That particular indignity was saved for this week’s episode, “Guns for Hire.” The chapter takes Din, Grogu, and their ally Bo-Katan Kryze to the planet Plazir-15, an independent outer rim world where society has been rebuilt to accommodate the pleasures of its organic inhabitants through the rigid employment of a droid work force. While humans and other species on Plazir operate jobs in security and other sectors of administrative governance, we’re told by the planet’s rulers, the Dutchess and Captain Bombardier (noted flautist Lizzo, and noted guitarist Jack Black, don’t worry about it), that the backbone of Plazir’s seemingly idyllic civilization is a labor force of reprogrammed droids of varying disciplines, including legions of Battle and Super Battle Droids from the Clone War. Upon learning this, and that several droids have begun going haywire and attacking organics, an exasperated Din Djarin—seemingly tired of his former expertise in being asked to do odd jobs for people before they’ll do something for him—suddenly becomes rapt with attention at solving Plazir-15’s droid problems. Not just to get Bo-Katan what she wants (an audience with her former Mandalorian allies who now act as Plazir’s semi-legal defence force), but a chance to get what he wants: an opportunity to kill some Battle Droids.
This is far from the haunted man we saw in season one, or even the almost comically grumpy one we saw at the start of the season having to deal with R5. Din almost relishes being granted an opportunity to question and intimidate Plazir’s droid workers on even the slightest suspicion that they could be secretly ready to turn on the organic population. When he and Bo-Katan visit a dockyard staffed by Battle Droids in particular, he goads and interrupts a line of working Super Battle Droids—who are just moving cargo about—until he gets a chance to goad one, kicking it down to the floor again again until it fights back, giving Din and Bo an excuse to chase it down and, eventually, blast it to death. Which is what Din wanted, moreso than to further their investigation. He wanted revenge, and he bullied his way to getting it.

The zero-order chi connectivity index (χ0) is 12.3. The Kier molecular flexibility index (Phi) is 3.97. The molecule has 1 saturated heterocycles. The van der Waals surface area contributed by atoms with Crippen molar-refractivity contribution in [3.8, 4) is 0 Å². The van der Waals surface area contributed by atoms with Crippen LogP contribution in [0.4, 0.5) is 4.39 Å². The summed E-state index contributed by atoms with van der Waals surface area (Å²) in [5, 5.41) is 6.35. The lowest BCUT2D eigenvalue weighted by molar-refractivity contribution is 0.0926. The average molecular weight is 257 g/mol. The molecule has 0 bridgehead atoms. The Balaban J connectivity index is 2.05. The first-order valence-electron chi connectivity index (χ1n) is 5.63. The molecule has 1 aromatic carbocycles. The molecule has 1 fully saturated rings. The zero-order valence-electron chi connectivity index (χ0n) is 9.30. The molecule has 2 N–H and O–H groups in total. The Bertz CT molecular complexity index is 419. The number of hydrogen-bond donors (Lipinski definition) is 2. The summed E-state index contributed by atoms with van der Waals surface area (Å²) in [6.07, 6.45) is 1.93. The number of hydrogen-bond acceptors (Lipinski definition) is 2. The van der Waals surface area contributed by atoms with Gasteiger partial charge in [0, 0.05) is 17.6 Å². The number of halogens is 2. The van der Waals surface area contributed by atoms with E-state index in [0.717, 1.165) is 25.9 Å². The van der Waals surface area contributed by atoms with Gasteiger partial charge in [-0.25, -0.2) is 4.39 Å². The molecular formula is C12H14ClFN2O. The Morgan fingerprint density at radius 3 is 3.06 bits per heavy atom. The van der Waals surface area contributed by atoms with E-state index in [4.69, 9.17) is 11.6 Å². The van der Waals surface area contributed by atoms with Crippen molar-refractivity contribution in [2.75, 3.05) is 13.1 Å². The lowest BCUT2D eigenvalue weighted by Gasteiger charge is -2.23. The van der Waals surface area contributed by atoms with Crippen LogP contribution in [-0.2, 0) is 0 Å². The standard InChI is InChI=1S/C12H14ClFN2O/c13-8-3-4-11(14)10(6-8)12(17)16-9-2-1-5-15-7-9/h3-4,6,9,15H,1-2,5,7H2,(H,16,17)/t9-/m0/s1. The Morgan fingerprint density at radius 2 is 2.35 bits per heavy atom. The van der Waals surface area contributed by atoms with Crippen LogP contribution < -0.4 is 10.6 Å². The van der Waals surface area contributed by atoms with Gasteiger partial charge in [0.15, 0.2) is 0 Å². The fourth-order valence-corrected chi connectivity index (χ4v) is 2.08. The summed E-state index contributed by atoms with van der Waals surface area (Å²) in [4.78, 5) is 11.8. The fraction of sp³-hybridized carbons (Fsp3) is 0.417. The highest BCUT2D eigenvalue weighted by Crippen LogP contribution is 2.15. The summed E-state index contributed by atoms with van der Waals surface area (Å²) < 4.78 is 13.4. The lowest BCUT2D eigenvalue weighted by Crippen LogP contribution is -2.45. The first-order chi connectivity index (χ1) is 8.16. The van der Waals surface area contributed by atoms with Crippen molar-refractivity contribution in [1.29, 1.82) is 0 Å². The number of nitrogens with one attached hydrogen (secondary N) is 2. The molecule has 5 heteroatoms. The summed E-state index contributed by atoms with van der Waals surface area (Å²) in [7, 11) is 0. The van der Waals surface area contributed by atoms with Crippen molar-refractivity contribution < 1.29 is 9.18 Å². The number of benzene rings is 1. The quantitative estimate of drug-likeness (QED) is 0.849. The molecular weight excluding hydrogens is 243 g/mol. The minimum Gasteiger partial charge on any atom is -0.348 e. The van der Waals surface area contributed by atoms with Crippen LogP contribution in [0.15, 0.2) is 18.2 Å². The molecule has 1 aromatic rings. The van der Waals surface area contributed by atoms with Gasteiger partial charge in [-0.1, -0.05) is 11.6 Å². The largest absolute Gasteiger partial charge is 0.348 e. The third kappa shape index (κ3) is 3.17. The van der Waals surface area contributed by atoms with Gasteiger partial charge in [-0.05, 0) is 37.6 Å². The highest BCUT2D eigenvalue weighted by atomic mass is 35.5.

It’s all deeply, bizarrely cruel given the undercurrent here of The Mandalorian touching on Star Wars’ fraught relationship with droids as people. Plazir’s life is presented as indulgent, ideal, and idyllic for its organic citizens, and is in turn presented as only being so because droids have become an exploitable subclass of labor. And yet The Mandalorian doesn’t question this, but arguably supports it, at least as far as its hero is concerned—if it means he gets to take out revenge on a few droids along the way, what’s the harm?